My story involves an intricate intermix between people, health and aspirations. Birth, toddler years, teenage, and then… adulthood. At age eighteen I began college at Bellevue Community College. Fresh from Interlake High School’s International Baccalaureate and Advanced Placement programs, I was a typical high school graduate trained only to see success with fire for exploration, fully fueled self-belief and a teaspoon of reckless arrogance. This was the amusing starting point for where I would come to meet along the way, a couple of essential life lessons.
Immediately after BCC’s new student orientation, I was introduced, interviewed and hired on The Jibsheet, the Bellevue Community College newspaper. As an Assistant Section Editor, I was given a whole new perspective on the world. Lesson #1: There is a world greater than ourselves. My true realization of the environment and community around me, and its people allowed me to greater my scope of perspectives, ideas, and knowledge which was the first step to maturity, self-improvement and professionalism.
When Fall Quarter of 2006 began, I initially thought with a great fervor that I was to become a medical doctor. It was as my parents have said, as my siblings have said, as my family friends have said, and as my peers have said. There was no other career opportunity as prestigious, as admired, as highly paid, and as stable than to be a medical doctor. What kind of doctor? Who knows, just get there. But as I took my first pre-medicine prerequisite, Chemistry 140, Lesson #2 pulled all my stone-carved plans to a halting screech. Lesson #2: Life is life, not a plan. Daily Chemistry class, though a very praiseworthy and remarkable subject, was a daily clash with my personal interests. I knew then, it was time to draft a new career path and go soul-searching to explore my self and vocation.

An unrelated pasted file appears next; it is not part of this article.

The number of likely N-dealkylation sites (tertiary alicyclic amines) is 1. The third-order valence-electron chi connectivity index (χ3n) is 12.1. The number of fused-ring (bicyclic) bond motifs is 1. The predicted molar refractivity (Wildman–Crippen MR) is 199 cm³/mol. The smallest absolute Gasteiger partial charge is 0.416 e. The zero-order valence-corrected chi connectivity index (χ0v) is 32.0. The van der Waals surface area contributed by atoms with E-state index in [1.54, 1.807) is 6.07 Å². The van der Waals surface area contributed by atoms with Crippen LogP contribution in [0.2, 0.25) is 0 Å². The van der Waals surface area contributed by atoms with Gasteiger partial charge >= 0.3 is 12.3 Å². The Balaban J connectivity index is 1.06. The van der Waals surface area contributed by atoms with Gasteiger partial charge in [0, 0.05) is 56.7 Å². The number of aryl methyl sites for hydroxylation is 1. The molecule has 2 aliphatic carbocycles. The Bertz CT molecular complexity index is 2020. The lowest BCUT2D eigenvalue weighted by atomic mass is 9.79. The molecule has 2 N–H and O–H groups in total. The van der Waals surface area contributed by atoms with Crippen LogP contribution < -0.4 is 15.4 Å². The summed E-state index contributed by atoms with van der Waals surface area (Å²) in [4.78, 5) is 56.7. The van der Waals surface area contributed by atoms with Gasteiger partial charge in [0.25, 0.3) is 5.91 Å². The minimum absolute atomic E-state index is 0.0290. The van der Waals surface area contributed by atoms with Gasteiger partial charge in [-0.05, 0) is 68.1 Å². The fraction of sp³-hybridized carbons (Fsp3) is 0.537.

Following the Fall Quarter, I was promoted to the position of News Editor, the feared and respected title in the paper for its infamous load of responsibilities. By now, I have climbed, or rather hurdled ranks in the reporter food chain and began covering high-profile stories such as the appearance of Illinois Senator, Barack Obama at the 2006 Maria Cantwell Rally. With reporting comes extensive networking, community involvement and the great race to stay in the “know”. This was my gig. I wanted to become a journalist. This time, my aspirations were being grown from roots up not branches down.
From the hard-structured culture of my family, “Journalism” was not in the Vietnamese Parent’s Career Handbook. Actually, I lied. It can be found in the back reference pages, “Journalism: SEE Garbage man.” That’s the kind of environment I lived in under the roof of my parents. Mockery of ideals and high praise reserved only for practicality was the custom. Hard Lesson #3: Parents love you lots but not necessarily well. I found at that point, that it was time I make my own decisions and risk the fracturing of relationships than bear a skin, face and life of someone else. And so, my work with The Jibsheet became a taboo in the house and like with all taboos, we sons and daughters find ways to do it even more. It became my escape from glaring eyes and disapproving faces as I began going to the newsroom at 5:00 am and coming home the latest time possible for dinner. I pressed harder and harder as the days went by. I, being 5 foot and 7 inches, weighing a remarkable 105 pounds with lanky features, I was not built for that kind of self-abuse. My health, which was in poor state from the very beginning, was decreasing as the days went by. Around the month of February, I was driving with my friend to go eat when coming out of the I-90 tunnel, my vision blurred out from the light transitions. I planned on not doing anything about it and simply continue my current lifestyle. But then my friend’s comment, “You’re risking other people’s lives,” hit me like a brick to